Now that Hulu Plus has been lifted out of preview, the video streaming service cut subscription prices to $7.99 per month from $9.99 per month. But don't worry if you've already paid $9.99; the Hulu blog says that subscribers who paid the higher price will receive a credit on their next billing cycle.
The reduced price isn't that significant (you can barely buy a cup of coffee for $2 nowadays), but it should give Netflix a run for its money. There was speculation this year that Netflix would offer streaming-only subscription plans, and now the company is testing them, priced at $7.99 per month, in the United States. There is no official word as to when these streaming-only plans will see a wide rollout in the US.
Even though Hulu Plus and Netflix will have a similar pricing structure, Hulu Plus' offerings aren't mind-blowing. In a side-by-side comparison, Netflix packed more than 20,000 available titles, whereas Hulu Plus has only 2,000-plus TV episodes. And when a Hulu vs. Hulu Plus vs. Netflix title comparison chart was released this summer, Hulu Plus barely sounded like it was worth the cost.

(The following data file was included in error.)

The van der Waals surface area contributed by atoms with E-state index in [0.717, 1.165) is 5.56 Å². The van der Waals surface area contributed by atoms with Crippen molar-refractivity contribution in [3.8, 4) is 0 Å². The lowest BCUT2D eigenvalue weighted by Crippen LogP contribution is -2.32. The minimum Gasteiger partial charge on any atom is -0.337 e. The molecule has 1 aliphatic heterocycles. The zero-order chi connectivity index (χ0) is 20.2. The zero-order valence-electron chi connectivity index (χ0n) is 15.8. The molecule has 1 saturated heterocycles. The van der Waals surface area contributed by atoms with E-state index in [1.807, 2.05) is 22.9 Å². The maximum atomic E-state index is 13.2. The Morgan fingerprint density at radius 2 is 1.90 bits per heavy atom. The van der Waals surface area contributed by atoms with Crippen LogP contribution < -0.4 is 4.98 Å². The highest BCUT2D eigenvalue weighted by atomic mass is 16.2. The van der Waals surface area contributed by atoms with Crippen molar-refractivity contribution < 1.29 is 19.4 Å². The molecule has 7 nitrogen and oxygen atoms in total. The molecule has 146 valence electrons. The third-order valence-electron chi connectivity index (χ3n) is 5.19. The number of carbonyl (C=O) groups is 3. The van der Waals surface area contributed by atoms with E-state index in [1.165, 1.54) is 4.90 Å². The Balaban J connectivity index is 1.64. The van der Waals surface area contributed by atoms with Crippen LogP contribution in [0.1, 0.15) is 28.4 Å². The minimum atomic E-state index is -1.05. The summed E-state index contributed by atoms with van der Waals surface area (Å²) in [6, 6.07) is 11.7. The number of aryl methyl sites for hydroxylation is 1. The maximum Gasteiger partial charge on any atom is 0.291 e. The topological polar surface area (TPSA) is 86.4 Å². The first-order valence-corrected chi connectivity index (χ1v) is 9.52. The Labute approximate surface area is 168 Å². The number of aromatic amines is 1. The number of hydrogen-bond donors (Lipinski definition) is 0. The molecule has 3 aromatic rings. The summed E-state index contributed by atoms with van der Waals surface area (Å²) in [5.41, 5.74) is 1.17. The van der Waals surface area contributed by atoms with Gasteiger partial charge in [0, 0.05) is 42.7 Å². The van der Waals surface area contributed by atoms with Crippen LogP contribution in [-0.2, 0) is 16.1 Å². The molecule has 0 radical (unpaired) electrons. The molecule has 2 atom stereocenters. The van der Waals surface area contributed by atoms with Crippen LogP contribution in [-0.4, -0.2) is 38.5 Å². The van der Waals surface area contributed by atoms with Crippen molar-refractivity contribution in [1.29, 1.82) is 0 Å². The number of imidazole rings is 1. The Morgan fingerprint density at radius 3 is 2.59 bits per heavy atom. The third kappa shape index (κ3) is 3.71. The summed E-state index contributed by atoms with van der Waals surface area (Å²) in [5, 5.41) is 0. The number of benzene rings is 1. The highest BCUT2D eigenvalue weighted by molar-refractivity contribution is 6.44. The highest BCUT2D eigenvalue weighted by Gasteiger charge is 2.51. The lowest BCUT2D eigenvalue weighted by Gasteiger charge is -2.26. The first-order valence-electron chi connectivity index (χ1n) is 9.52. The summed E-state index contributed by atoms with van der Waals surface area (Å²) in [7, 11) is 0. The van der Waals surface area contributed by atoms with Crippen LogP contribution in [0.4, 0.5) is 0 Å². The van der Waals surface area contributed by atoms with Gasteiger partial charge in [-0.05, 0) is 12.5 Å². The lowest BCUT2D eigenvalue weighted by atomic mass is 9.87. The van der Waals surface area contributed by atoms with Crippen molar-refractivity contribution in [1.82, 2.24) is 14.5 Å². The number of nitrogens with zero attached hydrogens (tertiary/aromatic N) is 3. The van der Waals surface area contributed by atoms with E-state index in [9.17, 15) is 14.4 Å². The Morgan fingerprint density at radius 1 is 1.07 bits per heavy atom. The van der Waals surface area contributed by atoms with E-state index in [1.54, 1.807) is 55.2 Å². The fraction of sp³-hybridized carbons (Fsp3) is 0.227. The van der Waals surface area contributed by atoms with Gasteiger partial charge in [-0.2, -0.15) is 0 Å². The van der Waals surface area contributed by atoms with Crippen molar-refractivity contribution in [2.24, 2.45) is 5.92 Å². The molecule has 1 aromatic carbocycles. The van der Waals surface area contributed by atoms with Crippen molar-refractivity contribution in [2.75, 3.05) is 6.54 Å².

In terms of accessibility, Netflix has almost become ubiquitous with televisions, gaming consoles, smartphones, tablets, and just about every Internet-connected device. Hulu Plus is working on building its own 720p streaming retinue, with access coming to:
- Internet-connected Vizio, LG Electronics, and Panasonic Blu-ray players and HDTVs
- TiVo Premiere DVRs
- Xbox 360
- Western Digital's WD TV Live Hub Media Center and WD TV Live Plus Network Media Player
Hulu also said "many more mobile phones, tablets, set-top boxes, and Internet-connected devices" will be announced in the coming weeks.
Hulu is also offering a bunch of "look at me!" incentives, such as:
- One free week for new subscribers
- Two free weeks for current subscribers and referrals
- 11 free weeks to anyone who purchases a Sony Bravia-connected TV or Blu-ray player
- One free month for those who purchase a new Roku
Though Hulu as a company is doing well -- 30 million users and $240 million in revenue in 2010 -- GigaOM mentions a recent survey found that only 4 percent of Hulu viewers subscribe to its Plus service, and that 88 percent of Hulu Plus subs also have a Netflix subscription. That Hulu Plus hasn't found any loyalists yet isn't encouraging.
So is this 20 percent cut simple competitive economics, or is Hulu getting desperate for subscribers?